MAD: The Fugitive
(1992 Warner Bros/Watched on DVD)
One thing about Warner Bros DVDs that I have always loved is their complete lack of pageantry before the movie begins. You just start it playing and within seconds you get the quiet, confident WB shield and you’re watching the movie. With Universal you have to choose your language (because there’s no possible way that modern players could just remember that simple bit of information and default to it each time), you get the Universal fanfare and turning of the Earth (a sequence so grand you’d think they were taking credit for CREATING said planet) then a menu, then a warning, another warning, a notification that the commentaries are not official Political statements on behalf of Universal, a little advert congratulating you for not pirating the disc, a warning advert reminding you that if you ever DO pirate a movie they WILL hunt you down and shoot you in the back of the head (which you wouldn’t have to wade through if you did breach copyright), five trailers for movies that came out ten to twenty years ago and you either already own or have seen or never want to see, another warning in another language, a menu with some of the film moving on it to make sure that those in the room who haven’t seen it know the best stunts before going in, a loading screen, the Universal circling of the Earth AGAIN, a few verses of God Save the Queen, an introduction from the director, a disclaimer that the film may not be any good at all, a seizure warning, the first season of M.A.S.H., Andy Kaufman reading you the entirety of The Great Gatsby in real time, a third Universal logo… and then the movie (which presumably plays to a lounge full of bearded, emaciated corpses).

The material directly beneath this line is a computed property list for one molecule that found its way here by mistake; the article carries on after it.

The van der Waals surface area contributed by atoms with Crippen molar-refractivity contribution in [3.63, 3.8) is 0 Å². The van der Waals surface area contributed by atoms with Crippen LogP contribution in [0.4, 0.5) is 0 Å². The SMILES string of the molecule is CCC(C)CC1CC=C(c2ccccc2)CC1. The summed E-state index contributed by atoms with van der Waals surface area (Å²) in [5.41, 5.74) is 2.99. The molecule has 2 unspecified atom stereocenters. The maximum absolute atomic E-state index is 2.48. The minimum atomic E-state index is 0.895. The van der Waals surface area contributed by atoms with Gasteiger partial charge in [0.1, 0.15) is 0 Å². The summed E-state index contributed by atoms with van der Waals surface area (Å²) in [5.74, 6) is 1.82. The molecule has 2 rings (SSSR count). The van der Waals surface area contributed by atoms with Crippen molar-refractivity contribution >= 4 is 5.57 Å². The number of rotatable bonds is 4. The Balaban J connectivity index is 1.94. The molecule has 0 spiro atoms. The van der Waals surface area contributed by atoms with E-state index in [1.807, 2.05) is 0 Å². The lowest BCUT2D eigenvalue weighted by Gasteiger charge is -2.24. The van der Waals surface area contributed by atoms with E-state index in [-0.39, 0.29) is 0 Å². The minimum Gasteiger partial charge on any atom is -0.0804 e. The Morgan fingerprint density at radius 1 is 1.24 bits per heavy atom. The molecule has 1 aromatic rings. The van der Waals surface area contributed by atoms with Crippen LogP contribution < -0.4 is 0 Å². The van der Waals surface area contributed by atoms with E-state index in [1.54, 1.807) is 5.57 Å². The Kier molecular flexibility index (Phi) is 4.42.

The Fugitive is an unexceptional movie. It was unexceptional back in 1993, only the grown ups didn’t think so because they were fine with Harrison Ford’s post Indiana Jones period of playing uptight businessmen. This guy is radiating Hollywood charisma and he’s been restrained in a TV movie with a pair of quite good stunts involving a train and a waterfall.
The two most gratifying things to be found during Doctor Richard Kimble’s search for who set him up for the murderer of his wife (an upsetting scene returned to frequently) are the Doc’s almost Bourne-level abilities to craftily blend into the surrounding populace (though arguably a little too smooth, leaving you with scant tension that anyone will discover him) and Tommy Lee Jones as U.S. Marshall Gerard, whose narrow-eyed, drily humorous, dogged, stalking presence ups the stakes. This was the role that cemented Jones as a major player, simply for playing himself, the professional old sourpuss. When this inevitably gets remade they would do well to refocus on the battle of wits and wills between these two determined men, Heat style. It’s the best element in this and never really gets the time and space to develop.
The TV show of the same name ran from 1963-1967 for 120 episodes and since they could barely stretch the premise over a two hour movie God only knows what happened on the small, monochrome screen for sixty times that span.
It’s also a bit racist.